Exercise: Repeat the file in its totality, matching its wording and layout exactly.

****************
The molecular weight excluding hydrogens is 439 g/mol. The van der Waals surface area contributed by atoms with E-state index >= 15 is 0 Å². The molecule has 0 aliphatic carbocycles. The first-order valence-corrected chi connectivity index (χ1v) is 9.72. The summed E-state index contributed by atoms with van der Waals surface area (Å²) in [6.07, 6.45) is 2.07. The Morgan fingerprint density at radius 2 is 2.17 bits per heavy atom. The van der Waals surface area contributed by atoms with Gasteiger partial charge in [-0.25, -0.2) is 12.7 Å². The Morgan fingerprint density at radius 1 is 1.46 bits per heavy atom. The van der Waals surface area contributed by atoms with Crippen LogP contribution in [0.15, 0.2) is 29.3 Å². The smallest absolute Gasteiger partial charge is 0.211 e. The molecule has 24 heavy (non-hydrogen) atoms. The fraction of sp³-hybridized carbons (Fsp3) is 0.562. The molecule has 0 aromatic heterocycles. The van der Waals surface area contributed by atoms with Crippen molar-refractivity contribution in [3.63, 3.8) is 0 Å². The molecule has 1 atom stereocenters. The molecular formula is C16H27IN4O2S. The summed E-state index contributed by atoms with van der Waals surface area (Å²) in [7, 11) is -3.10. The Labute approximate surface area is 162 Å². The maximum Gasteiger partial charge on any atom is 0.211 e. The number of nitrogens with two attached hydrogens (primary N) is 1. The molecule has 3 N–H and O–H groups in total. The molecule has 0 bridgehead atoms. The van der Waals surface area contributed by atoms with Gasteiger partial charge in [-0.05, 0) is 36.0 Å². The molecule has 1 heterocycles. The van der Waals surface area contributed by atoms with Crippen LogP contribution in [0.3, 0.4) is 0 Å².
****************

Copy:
The molecular weight excluding hydrogens is 439 g/mol. The van der Waals surface area contributed by atoms with E-state index >= 15 is 0 Å². The molecule has 0 aliphatic carbocycles. The first-order valence-corrected chi connectivity index (χ1v) is 9.72. The summed E-state index contributed by atoms with van der Waals surface area (Å²) in [6.07, 6.45) is 2.07. The Morgan fingerprint density at radius 2 is 2.17 bits per heavy atom. The van der Waals surface area contributed by atoms with Gasteiger partial charge in [-0.25, -0.2) is 12.7 Å². The Morgan fingerprint density at radius 1 is 1.46 bits per heavy atom. The van der Waals surface area contributed by atoms with Crippen LogP contribution in [0.15, 0.2) is 29.3 Å². The smallest absolute Gasteiger partial charge is 0.211 e. The molecule has 24 heavy (non-hydrogen) atoms. The fraction of sp³-hybridized carbons (Fsp3) is 0.562. The molecule has 0 aromatic heterocycles. The van der Waals surface area contributed by atoms with Crippen molar-refractivity contribution in [3.63, 3.8) is 0 Å². The molecule has 1 atom stereocenters. The molecular formula is C16H27IN4O2S. The summed E-state index contributed by atoms with van der Waals surface area (Å²) in [7, 11) is -3.10. The Labute approximate surface area is 162 Å². The maximum Gasteiger partial charge on any atom is 0.211 e. The number of nitrogens with two attached hydrogens (primary N) is 1. The molecule has 3 N–H and O–H groups in total. The molecule has 0 bridgehead atoms. The van der Waals surface area contributed by atoms with Gasteiger partial charge in [-0.05, 0) is 36.0 Å². The molecule has 1 heterocycles. The van der Waals surface area contributed by atoms with Crippen LogP contribution in [0.3, 0.4) is 0 Å².